According to Mattis, Biden countered that “Maliki wants us to stick around, because he does not see a future in Iraq otherwise. I’ll bet you my vice presidency.”
Afterward, Mattis said, “Iraq slipped back into escalating violence. It was like watching a car wreck in slow motion. … All of this was predicted — and preventable.”
In 2016, faced with the rise of the Islamic State (ISIS) in the Iraq power vacuum that he had once dismissed as a “junior varsity” effort, Obama sent 5,000 troops back to Iraq. ISIS’ major strongholds fell under the Trump administration, although experts warn that the group remains dangerous.
Nevertheless, Biden — who was nominally in charge of overseeing troop withdrawals from Iraq under the Obama administration — has touted his efforts in that capacity as he runs for president. “I made sure the president turned to me and said, ‘Joe, get our combat troops out of Iraq,'” Biden said in Miami in June. “I was responsible for getting 150,000 combat troops out of Iraq, and my son was one of them.”
In July, Biden claimed, “When I was vice president, the president gave me all the easy jobs, like ‘take care of getting all our troops out of Iraq,’ which we did.”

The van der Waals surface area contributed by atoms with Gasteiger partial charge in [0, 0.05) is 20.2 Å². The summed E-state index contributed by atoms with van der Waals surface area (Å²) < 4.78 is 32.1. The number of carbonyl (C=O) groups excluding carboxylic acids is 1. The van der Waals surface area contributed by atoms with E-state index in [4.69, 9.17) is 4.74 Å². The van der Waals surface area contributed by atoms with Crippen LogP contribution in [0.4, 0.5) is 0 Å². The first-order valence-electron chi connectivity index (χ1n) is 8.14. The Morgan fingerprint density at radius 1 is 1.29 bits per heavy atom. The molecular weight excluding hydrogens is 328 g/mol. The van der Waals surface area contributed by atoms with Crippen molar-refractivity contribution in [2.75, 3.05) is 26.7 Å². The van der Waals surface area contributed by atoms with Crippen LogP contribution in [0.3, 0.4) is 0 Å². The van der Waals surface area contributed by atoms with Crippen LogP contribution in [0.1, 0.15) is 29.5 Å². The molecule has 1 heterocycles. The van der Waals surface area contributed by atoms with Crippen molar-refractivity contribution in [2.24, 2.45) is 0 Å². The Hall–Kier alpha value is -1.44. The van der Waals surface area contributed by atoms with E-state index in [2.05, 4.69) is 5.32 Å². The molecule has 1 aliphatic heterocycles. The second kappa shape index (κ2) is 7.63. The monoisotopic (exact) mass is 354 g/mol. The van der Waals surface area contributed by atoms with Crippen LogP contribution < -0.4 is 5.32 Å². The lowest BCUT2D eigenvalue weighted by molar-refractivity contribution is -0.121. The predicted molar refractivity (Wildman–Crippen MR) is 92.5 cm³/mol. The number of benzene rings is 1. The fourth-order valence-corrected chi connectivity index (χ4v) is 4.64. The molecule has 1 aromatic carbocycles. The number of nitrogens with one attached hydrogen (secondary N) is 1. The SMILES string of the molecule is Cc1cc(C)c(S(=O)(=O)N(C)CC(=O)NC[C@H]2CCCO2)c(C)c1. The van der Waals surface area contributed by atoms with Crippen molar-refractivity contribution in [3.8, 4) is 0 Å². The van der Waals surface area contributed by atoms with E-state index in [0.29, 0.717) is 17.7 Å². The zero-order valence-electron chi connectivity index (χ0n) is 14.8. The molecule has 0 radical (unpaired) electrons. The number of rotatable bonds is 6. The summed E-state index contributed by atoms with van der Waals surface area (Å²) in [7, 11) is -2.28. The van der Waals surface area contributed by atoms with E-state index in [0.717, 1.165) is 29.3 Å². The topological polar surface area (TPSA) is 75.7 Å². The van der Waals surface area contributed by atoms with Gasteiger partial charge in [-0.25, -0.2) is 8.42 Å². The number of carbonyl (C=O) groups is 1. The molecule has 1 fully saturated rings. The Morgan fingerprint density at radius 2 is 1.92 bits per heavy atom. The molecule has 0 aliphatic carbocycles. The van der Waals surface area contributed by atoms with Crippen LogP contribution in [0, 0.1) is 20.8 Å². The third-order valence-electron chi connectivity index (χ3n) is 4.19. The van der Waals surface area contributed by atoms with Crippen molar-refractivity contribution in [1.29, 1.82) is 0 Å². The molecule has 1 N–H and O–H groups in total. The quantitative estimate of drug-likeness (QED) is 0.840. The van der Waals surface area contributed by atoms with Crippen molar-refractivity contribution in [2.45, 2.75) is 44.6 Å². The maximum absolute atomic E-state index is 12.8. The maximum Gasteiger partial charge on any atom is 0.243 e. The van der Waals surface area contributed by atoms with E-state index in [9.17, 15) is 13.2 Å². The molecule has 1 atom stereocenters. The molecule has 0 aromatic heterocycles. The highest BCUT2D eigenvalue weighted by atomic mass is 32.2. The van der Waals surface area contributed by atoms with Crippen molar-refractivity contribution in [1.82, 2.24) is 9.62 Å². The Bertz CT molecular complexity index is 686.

The Washington Post’s fact-checker has noted that Biden has preferred not to mention on the campaign trail the troops’ eventual return to Iraq under his watch.
In his book, Mattis also faulted Obama’s failure to enforce his own self-imposed “red line” upon the use of chemical weapons in Syria had weakend the U.S. globally.
“Old friends in NATO and in the Pacific registered dismay and incredulity that America’s reputation had been seriously weakened as a credible security partner,” Mattis wrote. “Within 36 hours, I received a phone call from a friendly Pacific-nation diplomat. ‘Well, Jim,’ he said, ‘I guess we’re on our own with China.’”
He continued: “Over the next several years, Syria totally disintegrated into hell on earth. The consequences included an accelerated refugee flow that changed the political culture of Europe, punctuated by repeated terrorist attacks. And America today lives with the consequences of emboldened adversaries and shaken allies.”
Mattis separately recounted his own ignominious firing by Obama, after months of disagreement over military policy.
“In December 2012, I received an unauthorized phone call telling me that in an hour, the Pentagon would be announcing my relief,” Mattis said. “I was leaving a region aflame and in disarray. The lack of an integrated regional strategy had left us adrift, and our friends confused. We were offering no leadership or direction. I left my post deeply disturbed that we had shaken our friends’ confidence and created vacuums that our adversaries would exploit.”
Speaking to “Fox & Friends,” Mattis emphasized that his book was not entirely about disagreements over geopolitics and strategy.
“It’s about leadership,” Mattis said. “It’s about allies, it’s about how do you set the vision as a leader so that all your young people, right down to the youngest 18-year-olds, feel a sense of ownership?”